Athenaeum Hotel in 2016 Sees Renovations, High Occupancy, Experimental Dining Options


The news from the Athenaeum Hotel is good. Inside and out, the hotel continues to benefit from significant physical renovation. At the same time, occupancy rates have started strongly in 2016 as management explores ways to attract new customers.

Literally in the shadow of the first stage of the Amphitheater renewal project, the hotel has quietly been undergoing a smaller-scale, but not insignificant, upgrade. Although some infrastructure improvements at the hotel are not readily apparent to guests and visitors, others are located right at the hotel’s main entry.

Bruce Stanton, general manager of the Athenaeum Hotel, stands in the lobby of the hotel at 2:30 PM on July 11, 2016. Stanton said that he hopes that the ceiling will be renovated in the future. Photos by Carolyn Brown.
Bruce Stanton, general manager of the Athenaeum Hotel, stands in the lobby of the hotel at 2:30 PM on July 11, 2016. Stanton said that he hopes that the ceiling will be renovated in the future. Photos by Carolyn Brown.

The main structural pillars supporting the porch and roof at the hotel’s main entrance have been rebuilt with solid cores and then tied to deeper, reinforced bases. Also around the main entrance and in connection with the channeling of underground and surface water from the Amp project, an improved subsurface dispersal system should help to keep the entrance dry and the hotel’s expansive lawns nourished. New asphalt paving and sidewalks are also noticeable.

Inside, general manager Bruce Stanton showed off two retrofitted rooms located in the bowels of the hotel. The rooms house an impressive complex of pipes, pumps and valves which were installed in the off-season “primarily for guest safety and comfort,” Stanton said.

“Basically, these pipes are part of a booster system for getting water to sprinklers all over the hotel much faster and more effectively,” he said. “Also, new generator equipment we installed nearby should ensure than we never face a loss of power in the hotel. We appreciate the determination of the Institution’s board of trustees and our own Hotel Corporation board in making sure there was money available for these necessary improvements. This represents a strong commitment to reinvesting in the hotel’s longer-term sustainability.”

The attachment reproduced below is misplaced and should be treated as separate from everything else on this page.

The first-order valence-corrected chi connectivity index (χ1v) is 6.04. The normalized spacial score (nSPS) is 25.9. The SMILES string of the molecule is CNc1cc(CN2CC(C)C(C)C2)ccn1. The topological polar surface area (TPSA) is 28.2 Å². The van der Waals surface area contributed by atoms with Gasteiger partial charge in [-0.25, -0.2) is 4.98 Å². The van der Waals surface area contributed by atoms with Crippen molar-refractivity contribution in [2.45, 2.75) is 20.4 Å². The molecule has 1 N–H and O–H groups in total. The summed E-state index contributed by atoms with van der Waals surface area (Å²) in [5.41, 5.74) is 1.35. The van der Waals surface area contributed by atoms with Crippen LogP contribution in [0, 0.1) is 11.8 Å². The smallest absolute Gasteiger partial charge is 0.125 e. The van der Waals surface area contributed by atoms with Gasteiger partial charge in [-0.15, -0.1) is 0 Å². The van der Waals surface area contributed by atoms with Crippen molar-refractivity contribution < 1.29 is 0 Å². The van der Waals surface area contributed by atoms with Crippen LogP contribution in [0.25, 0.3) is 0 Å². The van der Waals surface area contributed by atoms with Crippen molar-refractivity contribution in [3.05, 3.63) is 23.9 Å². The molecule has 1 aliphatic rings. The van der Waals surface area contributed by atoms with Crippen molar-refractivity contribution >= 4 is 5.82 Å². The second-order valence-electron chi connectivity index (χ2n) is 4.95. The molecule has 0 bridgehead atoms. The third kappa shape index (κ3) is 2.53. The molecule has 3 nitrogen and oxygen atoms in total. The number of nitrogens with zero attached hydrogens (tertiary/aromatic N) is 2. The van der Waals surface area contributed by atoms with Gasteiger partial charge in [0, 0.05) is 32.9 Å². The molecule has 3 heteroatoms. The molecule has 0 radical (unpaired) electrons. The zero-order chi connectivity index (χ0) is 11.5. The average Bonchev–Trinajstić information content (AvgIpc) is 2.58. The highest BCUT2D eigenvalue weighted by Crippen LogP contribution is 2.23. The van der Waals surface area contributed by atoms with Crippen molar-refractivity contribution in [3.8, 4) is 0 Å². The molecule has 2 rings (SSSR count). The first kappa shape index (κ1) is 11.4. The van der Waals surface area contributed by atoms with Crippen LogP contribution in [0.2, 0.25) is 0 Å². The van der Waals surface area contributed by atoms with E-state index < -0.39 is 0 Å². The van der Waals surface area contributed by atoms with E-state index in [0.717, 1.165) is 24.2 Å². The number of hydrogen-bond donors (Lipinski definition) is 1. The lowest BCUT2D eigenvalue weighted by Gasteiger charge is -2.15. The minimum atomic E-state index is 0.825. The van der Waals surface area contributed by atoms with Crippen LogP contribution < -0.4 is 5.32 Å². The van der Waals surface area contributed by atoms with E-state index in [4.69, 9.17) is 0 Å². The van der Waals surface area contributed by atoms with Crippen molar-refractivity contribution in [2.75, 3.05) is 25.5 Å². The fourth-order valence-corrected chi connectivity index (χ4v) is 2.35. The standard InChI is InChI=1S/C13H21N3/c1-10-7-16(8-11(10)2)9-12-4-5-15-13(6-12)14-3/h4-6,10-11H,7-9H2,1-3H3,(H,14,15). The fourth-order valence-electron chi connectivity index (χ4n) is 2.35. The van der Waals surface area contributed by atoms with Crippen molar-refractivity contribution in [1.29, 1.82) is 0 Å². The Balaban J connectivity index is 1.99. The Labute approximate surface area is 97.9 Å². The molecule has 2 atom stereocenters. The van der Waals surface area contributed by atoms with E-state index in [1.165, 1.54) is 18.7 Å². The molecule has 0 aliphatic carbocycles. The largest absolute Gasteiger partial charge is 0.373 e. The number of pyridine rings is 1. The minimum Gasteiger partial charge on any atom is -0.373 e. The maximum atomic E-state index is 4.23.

Five more hotel rooms were renovated in the off-season, including one that brings to three the hotel’s total of fully handicap-accessible rooms. The room renovation program has been proceeding for several years as hotel management incrementally updates its residential space.

Higher cccupancy rates

Occupancy rates at the hotel, meanwhile, have started strongly in 2016. After the first two weeks of this year’s summer season, Stanton reported 74 percent occupancy. Looking ahead, he sees very strong bookings for Weeks Five, Six and Nine, and potential to reach last year’s 80 percent figure.

“Forecasting occupancy rates is an imprecise business,” Stanton said. “We budgeted for 78 percent this year. We’re running below that now, but our experience shows that after a season begins, we can add as much as 5 to 7 percent to our occupancy figures. So we have some grounds for optimism on this score.”

Stanton said the hotel’s most recent five-year average occupancy was just slightly below 75 percent; the 80 percent figure achieved last year was the highest since Chautauqua Institution’s 125th anniversary year in 1999, he said.

Stanton cited several reasons for the surge in hotel room occupancy.

“It was important that we move away from the American Plan on meals,” he said. “Many hotels comparable to ours had relied on the American Plan for many years. A lot of those have failed. We had to adapt, and we feel that Heirloom Restaurant is also part of what has helped to drive new business. Our expanded buffet has let guests eat at their own pace more than previously. Our figures show that on opening night, 59 percent of our dinner customers opted for the buffet.”

In discussing the hotel’s recent successes, Stanton credited more stable relationships with regional academic culinary programs. Some of those programs, such as Mercyhurst University, Niagara Community College and SUNY Fredonia, have become reliable partners and sources for management talent.

He was also pleased that the Chautauqua Property Owners Association had this year moved its season-opening potluck supper from Hurlbut Church to the hotel’s main dining room. The CPOA event will return to the hotel next year.

Trying new ideas

The hotel also plans to continue to offer Sandwich, its lunchtime    food truck experience on Bestor Plaza near the fountain on Thursdays.

Stanton was particularly enthusiastic about a new light dinner option offered before the show on the Friday night of the sold-out Avett Brothers concert in the Amp. Four food stations were set up in the hotel parlor, offering Mexican, Asian, barbecue and New England-style items.

“We drew between 300 and 350 guests for that,” Stanton said. “We did well with it. We’re hoping to build on that and offer something similar later in the season, perhaps on the Friday evening of the Huey Lewis and the News concert July 22. In addition to the robust attendance, we were pleased that our crowd was predominantly in the 35–50 age bracket, and that’s certainly a target audience for us.”


The author John Ford

John Ford is in his ninth year with the Daily. He reports on general news, does feature reporting and writes the weekly Chautauqua Conversations column. A wire service reporter for United Press International prior to embarking on a career as a foreign service officer with the Department of State, he currently writes a regular column on American politics and foreign relations for one of the two principal daily newspapers in Nassau, Bahamas.